The next time you have a chance to look up at the night sky, bear in mind that nearly every thing you can see with your bare eyes is something in our own galaxy, the Milky Way. Of the 100 to 200 billion galaxies in the universe (some estimates put that number even higher, at 500 billion) only a handful are visible in the night sky from Earth without a telescope. Two of those, the Large and Small Magellanic Clouds, were recently the subjects of a NASA ultraviolet survey, and the agency has just released some dazzling pictures of these neighbors, just 163,000 and 200,000 light years away, respectively. Both galaxies are visible to astronomers and star-gazers from our planet's southern hemisphere.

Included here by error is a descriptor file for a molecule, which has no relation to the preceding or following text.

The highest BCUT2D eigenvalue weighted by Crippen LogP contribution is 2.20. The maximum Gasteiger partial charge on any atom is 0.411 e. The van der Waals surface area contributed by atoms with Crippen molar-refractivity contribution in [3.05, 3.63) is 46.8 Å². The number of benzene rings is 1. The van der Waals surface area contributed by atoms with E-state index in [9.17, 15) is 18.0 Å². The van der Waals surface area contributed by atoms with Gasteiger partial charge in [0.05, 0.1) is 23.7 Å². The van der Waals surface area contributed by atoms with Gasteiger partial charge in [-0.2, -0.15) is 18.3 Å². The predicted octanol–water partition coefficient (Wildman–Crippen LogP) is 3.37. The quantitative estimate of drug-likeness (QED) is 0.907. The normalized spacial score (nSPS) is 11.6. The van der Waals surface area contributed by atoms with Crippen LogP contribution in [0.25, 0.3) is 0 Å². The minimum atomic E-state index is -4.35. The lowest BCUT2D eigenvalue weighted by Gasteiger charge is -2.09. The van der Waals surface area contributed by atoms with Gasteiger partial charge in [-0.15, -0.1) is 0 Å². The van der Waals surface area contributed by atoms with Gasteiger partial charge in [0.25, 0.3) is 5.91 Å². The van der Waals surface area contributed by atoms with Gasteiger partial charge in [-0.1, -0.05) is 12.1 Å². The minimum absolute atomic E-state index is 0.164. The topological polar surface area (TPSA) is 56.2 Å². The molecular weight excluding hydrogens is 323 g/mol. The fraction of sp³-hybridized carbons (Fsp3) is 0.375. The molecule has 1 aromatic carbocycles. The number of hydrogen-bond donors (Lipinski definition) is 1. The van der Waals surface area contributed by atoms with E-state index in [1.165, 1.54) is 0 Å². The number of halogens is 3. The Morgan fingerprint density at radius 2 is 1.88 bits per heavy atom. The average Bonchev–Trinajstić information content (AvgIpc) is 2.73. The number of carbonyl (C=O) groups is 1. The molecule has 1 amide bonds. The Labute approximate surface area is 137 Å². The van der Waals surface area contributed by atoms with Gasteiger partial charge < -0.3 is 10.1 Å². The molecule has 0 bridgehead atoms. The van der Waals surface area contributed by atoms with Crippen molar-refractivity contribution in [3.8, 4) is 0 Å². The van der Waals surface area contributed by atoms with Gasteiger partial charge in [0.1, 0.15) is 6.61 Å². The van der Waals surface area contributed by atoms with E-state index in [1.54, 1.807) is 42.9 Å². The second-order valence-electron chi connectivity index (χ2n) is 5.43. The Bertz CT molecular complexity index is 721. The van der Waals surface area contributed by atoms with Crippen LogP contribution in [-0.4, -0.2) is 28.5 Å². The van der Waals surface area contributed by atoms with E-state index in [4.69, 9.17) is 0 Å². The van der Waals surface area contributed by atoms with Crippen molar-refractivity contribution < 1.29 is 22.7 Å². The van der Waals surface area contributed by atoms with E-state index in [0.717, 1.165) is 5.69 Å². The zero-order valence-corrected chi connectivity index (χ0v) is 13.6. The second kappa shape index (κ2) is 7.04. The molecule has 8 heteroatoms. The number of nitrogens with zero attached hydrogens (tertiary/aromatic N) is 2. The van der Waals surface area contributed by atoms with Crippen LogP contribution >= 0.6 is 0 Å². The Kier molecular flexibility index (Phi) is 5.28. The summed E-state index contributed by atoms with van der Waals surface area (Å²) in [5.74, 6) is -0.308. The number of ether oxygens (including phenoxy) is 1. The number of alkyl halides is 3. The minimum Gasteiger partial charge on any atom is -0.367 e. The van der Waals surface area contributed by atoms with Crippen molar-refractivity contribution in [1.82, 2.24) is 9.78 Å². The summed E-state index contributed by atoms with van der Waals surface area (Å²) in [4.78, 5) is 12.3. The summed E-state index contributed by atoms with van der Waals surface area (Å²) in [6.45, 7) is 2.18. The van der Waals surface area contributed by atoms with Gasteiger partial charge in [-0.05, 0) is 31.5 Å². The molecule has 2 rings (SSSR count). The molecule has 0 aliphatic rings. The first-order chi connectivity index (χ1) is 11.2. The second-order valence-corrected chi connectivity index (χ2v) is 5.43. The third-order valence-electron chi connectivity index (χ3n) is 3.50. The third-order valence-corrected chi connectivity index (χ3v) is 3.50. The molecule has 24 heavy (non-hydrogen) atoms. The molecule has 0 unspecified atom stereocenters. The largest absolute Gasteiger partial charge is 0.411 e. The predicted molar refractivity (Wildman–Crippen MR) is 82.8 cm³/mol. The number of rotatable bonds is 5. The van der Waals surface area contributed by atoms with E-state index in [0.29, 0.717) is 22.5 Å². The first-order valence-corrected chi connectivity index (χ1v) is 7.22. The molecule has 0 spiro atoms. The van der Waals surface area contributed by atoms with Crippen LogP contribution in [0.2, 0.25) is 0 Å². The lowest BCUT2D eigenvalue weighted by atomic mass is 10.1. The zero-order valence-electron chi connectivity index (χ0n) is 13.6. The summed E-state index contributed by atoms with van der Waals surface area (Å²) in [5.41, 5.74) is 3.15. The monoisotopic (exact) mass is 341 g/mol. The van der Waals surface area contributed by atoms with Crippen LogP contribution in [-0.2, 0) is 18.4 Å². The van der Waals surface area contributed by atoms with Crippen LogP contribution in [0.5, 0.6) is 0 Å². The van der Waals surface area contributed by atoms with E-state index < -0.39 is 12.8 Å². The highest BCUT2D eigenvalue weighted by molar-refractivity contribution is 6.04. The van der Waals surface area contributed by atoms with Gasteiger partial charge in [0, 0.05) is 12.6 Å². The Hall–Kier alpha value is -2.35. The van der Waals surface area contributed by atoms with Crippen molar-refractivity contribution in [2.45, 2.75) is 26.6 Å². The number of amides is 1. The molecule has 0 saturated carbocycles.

The top image shows the galaxies as they appear in visible light. Here's each as NASA's Swift satellite saw them in ultraviolet.